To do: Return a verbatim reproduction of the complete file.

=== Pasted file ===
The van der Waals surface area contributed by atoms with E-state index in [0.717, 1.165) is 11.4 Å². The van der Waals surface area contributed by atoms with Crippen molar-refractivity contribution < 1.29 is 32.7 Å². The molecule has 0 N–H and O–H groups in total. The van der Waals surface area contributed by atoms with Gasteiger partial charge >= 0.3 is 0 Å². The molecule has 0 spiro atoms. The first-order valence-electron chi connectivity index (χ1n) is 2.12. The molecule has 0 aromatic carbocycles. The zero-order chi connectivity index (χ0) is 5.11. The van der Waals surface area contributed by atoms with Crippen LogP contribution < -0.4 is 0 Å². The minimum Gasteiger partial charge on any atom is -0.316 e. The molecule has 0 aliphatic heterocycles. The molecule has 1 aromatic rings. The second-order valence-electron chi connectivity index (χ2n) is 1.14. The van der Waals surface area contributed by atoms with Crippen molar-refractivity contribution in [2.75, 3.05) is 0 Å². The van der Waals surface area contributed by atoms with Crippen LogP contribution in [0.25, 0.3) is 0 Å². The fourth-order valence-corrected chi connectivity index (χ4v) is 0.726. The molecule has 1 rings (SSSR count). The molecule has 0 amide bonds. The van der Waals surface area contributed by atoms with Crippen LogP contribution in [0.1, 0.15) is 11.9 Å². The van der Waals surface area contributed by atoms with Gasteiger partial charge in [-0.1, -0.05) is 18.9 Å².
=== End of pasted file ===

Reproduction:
The van der Waals surface area contributed by atoms with E-state index in [0.717, 1.165) is 11.4 Å². The van der Waals surface area contributed by atoms with Crippen molar-refractivity contribution < 1.29 is 32.7 Å². The molecule has 0 N–H and O–H groups in total. The van der Waals surface area contributed by atoms with Gasteiger partial charge >= 0.3 is 0 Å². The molecule has 0 spiro atoms. The first-order valence-electron chi connectivity index (χ1n) is 2.12. The molecule has 0 aromatic carbocycles. The zero-order chi connectivity index (χ0) is 5.11. The van der Waals surface area contributed by atoms with Crippen LogP contribution < -0.4 is 0 Å². The minimum Gasteiger partial charge on any atom is -0.316 e. The molecule has 0 aliphatic heterocycles. The molecule has 1 aromatic rings. The second-order valence-electron chi connectivity index (χ2n) is 1.14. The van der Waals surface area contributed by atoms with Crippen molar-refractivity contribution in [2.75, 3.05) is 0 Å². The van der Waals surface area contributed by atoms with Crippen LogP contribution in [0.25, 0.3) is 0 Å². The fourth-order valence-corrected chi connectivity index (χ4v) is 0.726. The molecule has 1 rings (SSSR count). The molecule has 0 amide bonds. The van der Waals surface area contributed by atoms with Crippen LogP contribution in [0.1, 0.15) is 11.9 Å². The van der Waals surface area contributed by atoms with Gasteiger partial charge in [-0.1, -0.05) is 18.9 Å².